There is little doubt that the internet is an outstanding source of information, but it’s also full of junk. For every reliable website, there are numerous others peddling misinformation and outright untruths. Searching for information about a simple headache can result in dire predictions of a brain tumour or meningitis. Separating internet fiction from credible fact can be difficult.

Today we’ll look at the most common myths about finding reputable information online. Our tips will help you get useful and accurate results from your internet search every time.

Myth 1: I can rely on the information I find on the internet

Truth: Only sometimes. Anyone can make a website to push their interests. Find clues that a site is credible by:

  • checking the end of the web address. If it ends in .gov or .edu, it’s more likely to be from a trustworthy government source or educational institution
  • checking that the name in the web address reflects an established newspaper, journal, organisation, institution or agency
  • observing whether a site zealously endorses a product, only says good things about itself, seems too good to be true or doesn’t allow feedback or comments – there’s a good chance that quality, unbiased information will not be provided

Myth 2: Everything on the internet is up to date

Truth: Not always. Don’t assume that you are looking at recent information. Many sites no longer provide an exact modified date or allow you to view update history. To further complicate the issue, individual pages on a website can be updated at different times. Look out for:

  • old dates on information in an area that is known to change rapidly, like cancer treatments.
  • one-sided perspectives that don’t acknowledge contemporary viewpoints
  • a lack of clues about how often the organisation updates information – check recent publications, or dates on Twitter posts or media releases
  • broken links suggest that the site may not be maintained and updated regularly

Myth 3: The information on the internet is reliable

Truth: While some websites were created to inform, teach or explain, others are set up to sell, persuade, entice or rant.  Some red flags that can indicate a possibly dodgy site include:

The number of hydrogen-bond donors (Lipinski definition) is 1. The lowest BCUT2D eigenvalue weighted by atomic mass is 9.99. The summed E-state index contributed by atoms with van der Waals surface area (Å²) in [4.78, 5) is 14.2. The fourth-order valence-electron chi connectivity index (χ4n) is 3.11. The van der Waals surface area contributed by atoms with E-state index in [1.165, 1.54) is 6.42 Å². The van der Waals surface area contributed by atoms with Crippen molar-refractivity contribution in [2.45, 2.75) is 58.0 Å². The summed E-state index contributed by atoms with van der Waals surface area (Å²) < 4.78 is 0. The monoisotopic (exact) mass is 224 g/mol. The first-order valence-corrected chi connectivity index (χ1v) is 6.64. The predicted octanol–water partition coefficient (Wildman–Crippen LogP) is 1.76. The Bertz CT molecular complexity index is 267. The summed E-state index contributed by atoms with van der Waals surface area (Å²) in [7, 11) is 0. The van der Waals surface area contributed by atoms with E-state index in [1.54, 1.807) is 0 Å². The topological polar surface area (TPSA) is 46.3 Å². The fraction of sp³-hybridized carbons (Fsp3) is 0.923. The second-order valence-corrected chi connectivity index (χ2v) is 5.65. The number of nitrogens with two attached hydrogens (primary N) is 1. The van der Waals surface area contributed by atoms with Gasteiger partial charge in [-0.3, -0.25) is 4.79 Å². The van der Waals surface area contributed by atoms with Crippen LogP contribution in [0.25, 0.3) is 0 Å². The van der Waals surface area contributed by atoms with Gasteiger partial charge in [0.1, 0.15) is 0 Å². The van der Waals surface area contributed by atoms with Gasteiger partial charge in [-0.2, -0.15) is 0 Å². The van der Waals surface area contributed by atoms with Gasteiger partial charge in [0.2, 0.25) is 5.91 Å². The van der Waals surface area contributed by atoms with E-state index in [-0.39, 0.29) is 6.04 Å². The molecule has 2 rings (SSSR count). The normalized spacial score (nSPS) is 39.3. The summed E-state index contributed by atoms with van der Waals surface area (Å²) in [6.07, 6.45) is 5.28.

• lack of contact information
  • spelling and grammatical errors
  • sources not cited or able to be verified elsewhere
  • cluttered with advertising

Myth 4: Wikipedia is a trustworthy resource

Truth: Wikipedia and similar sites offer clear, concise introductory information that can answer simple queries, but if you’re conducting substantial research, you’ll need to look further. While Wikipedia is an excellent tool for beginning your research, it can also be biased and inaccurate. Authors are difficult to verify so you can’t be certain that the writer of a page doesn’t have an agenda or is just plain wrong.  You can make your search for information easier by:

  • checking the template at the top of the article. If it states that the article needs cleaning up, or that it doesn’t cite its sources, then it may not be reliable
  • following the External Links and References at the bottom of the page, which can often point you in the direction of solid sources
  • looking at the article’s Discussion page, which can highlight any contentious issues
  • always doing further research

Myth 5: I can find anything I need with Google

Truth: Google is a great starting point for most research, but only a fraction of all information is available through a search engine. Rich results are often hidden behind paywalls or in databases, or in articles or papers buried deep in websites. Some sites or parts of sites are password protected. Search engines cannot analyse or think, and start to nose-dive when tasked with locating results that reflect deep thought or exploration of ideas or scientific evidence. They can’t make recommendations or interpret results.

Our tips:

  • use an online database in the area you’re interested in
  • use Google’s advanced search option to narrow down the results you receive
  • learn some simple searching tips to increase your chances of finding the right information. For example, use quotes to search for an exact phrase *
  • talk to a librarian or information expert for tips on refining your search strategies

The internet is great, but if you’re relying solely on Google or other browsers, you’re probably missing out on valuable information. In our next blog post, we’ll share our easy tips for making your internet searches more effective and show you how to search the internet like a pro.

* More about this in our next post